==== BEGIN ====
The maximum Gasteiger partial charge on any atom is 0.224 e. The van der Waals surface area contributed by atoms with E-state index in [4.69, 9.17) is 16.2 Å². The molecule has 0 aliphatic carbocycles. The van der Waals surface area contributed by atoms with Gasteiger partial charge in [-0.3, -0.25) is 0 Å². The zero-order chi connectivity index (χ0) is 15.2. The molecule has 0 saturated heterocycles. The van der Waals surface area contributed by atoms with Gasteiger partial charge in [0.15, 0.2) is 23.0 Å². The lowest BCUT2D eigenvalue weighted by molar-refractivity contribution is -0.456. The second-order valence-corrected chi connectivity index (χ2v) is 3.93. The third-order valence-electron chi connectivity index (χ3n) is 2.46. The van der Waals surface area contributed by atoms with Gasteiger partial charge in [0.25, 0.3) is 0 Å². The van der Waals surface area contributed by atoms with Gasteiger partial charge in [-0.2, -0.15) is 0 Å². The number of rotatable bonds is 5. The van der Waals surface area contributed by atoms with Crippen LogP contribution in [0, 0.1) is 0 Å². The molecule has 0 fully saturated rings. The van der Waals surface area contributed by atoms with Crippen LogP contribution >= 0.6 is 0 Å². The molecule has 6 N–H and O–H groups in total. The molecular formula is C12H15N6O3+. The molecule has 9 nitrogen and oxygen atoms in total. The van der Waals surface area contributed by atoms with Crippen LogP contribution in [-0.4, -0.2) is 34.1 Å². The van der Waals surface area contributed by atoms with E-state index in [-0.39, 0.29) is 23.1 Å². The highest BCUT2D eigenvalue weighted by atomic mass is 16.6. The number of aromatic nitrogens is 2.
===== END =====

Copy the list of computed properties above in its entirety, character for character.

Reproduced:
The maximum Gasteiger partial charge on any atom is 0.224 e. The van der Waals surface area contributed by atoms with E-state index in [4.69, 9.17) is 16.2 Å². The molecule has 0 aliphatic carbocycles. The van der Waals surface area contributed by atoms with Gasteiger partial charge in [-0.3, -0.25) is 0 Å². The zero-order chi connectivity index (χ0) is 15.2. The molecule has 0 saturated heterocycles. The van der Waals surface area contributed by atoms with Gasteiger partial charge in [0.15, 0.2) is 23.0 Å². The lowest BCUT2D eigenvalue weighted by molar-refractivity contribution is -0.456. The second-order valence-corrected chi connectivity index (χ2v) is 3.93. The third-order valence-electron chi connectivity index (χ3n) is 2.46. The van der Waals surface area contributed by atoms with Gasteiger partial charge in [0.25, 0.3) is 0 Å². The van der Waals surface area contributed by atoms with Gasteiger partial charge in [-0.2, -0.15) is 0 Å². The number of rotatable bonds is 5. The van der Waals surface area contributed by atoms with Crippen LogP contribution in [0, 0.1) is 0 Å². The molecule has 0 fully saturated rings. The van der Waals surface area contributed by atoms with Crippen LogP contribution >= 0.6 is 0 Å². The molecule has 6 N–H and O–H groups in total. The molecular formula is C12H15N6O3+. The molecule has 9 nitrogen and oxygen atoms in total. The van der Waals surface area contributed by atoms with Crippen LogP contribution in [-0.4, -0.2) is 34.1 Å². The van der Waals surface area contributed by atoms with E-state index in [-0.39, 0.29) is 23.1 Å². The highest BCUT2D eigenvalue weighted by atomic mass is 16.6. The number of aromatic nitrogens is 2.